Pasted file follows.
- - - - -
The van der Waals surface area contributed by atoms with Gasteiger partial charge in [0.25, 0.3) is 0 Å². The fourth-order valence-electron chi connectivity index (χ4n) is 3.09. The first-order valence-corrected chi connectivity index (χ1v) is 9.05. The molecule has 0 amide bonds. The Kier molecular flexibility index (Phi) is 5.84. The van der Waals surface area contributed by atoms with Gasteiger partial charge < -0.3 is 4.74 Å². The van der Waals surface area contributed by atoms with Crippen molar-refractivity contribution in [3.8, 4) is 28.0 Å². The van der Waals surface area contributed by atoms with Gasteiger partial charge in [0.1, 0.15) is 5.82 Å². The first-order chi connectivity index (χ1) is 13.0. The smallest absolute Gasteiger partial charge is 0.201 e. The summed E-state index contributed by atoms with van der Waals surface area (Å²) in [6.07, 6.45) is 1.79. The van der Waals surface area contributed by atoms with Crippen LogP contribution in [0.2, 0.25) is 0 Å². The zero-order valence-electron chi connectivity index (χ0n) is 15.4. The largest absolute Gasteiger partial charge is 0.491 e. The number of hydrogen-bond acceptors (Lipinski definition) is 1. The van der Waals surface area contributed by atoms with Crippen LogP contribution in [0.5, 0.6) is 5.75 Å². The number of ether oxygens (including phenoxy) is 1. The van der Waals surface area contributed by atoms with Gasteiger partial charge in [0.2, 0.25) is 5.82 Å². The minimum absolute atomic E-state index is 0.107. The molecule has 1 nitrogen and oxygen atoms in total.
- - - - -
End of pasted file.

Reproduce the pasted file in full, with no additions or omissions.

The van der Waals surface area contributed by atoms with Gasteiger partial charge in [0.25, 0.3) is 0 Å². The fourth-order valence-electron chi connectivity index (χ4n) is 3.09. The first-order valence-corrected chi connectivity index (χ1v) is 9.05. The molecule has 0 amide bonds. The Kier molecular flexibility index (Phi) is 5.84. The van der Waals surface area contributed by atoms with Gasteiger partial charge < -0.3 is 4.74 Å². The van der Waals surface area contributed by atoms with Crippen molar-refractivity contribution in [3.8, 4) is 28.0 Å². The van der Waals surface area contributed by atoms with Gasteiger partial charge in [0.1, 0.15) is 5.82 Å². The first-order chi connectivity index (χ1) is 13.0. The smallest absolute Gasteiger partial charge is 0.201 e. The summed E-state index contributed by atoms with van der Waals surface area (Å²) in [6.07, 6.45) is 1.79. The van der Waals surface area contributed by atoms with Crippen LogP contribution in [0.2, 0.25) is 0 Å². The zero-order valence-electron chi connectivity index (χ0n) is 15.4. The largest absolute Gasteiger partial charge is 0.491 e. The number of hydrogen-bond acceptors (Lipinski definition) is 1. The van der Waals surface area contributed by atoms with Crippen LogP contribution in [0.5, 0.6) is 5.75 Å². The number of ether oxygens (including phenoxy) is 1. The van der Waals surface area contributed by atoms with Gasteiger partial charge in [0.2, 0.25) is 5.82 Å². The minimum absolute atomic E-state index is 0.107. The molecule has 1 nitrogen and oxygen atoms in total.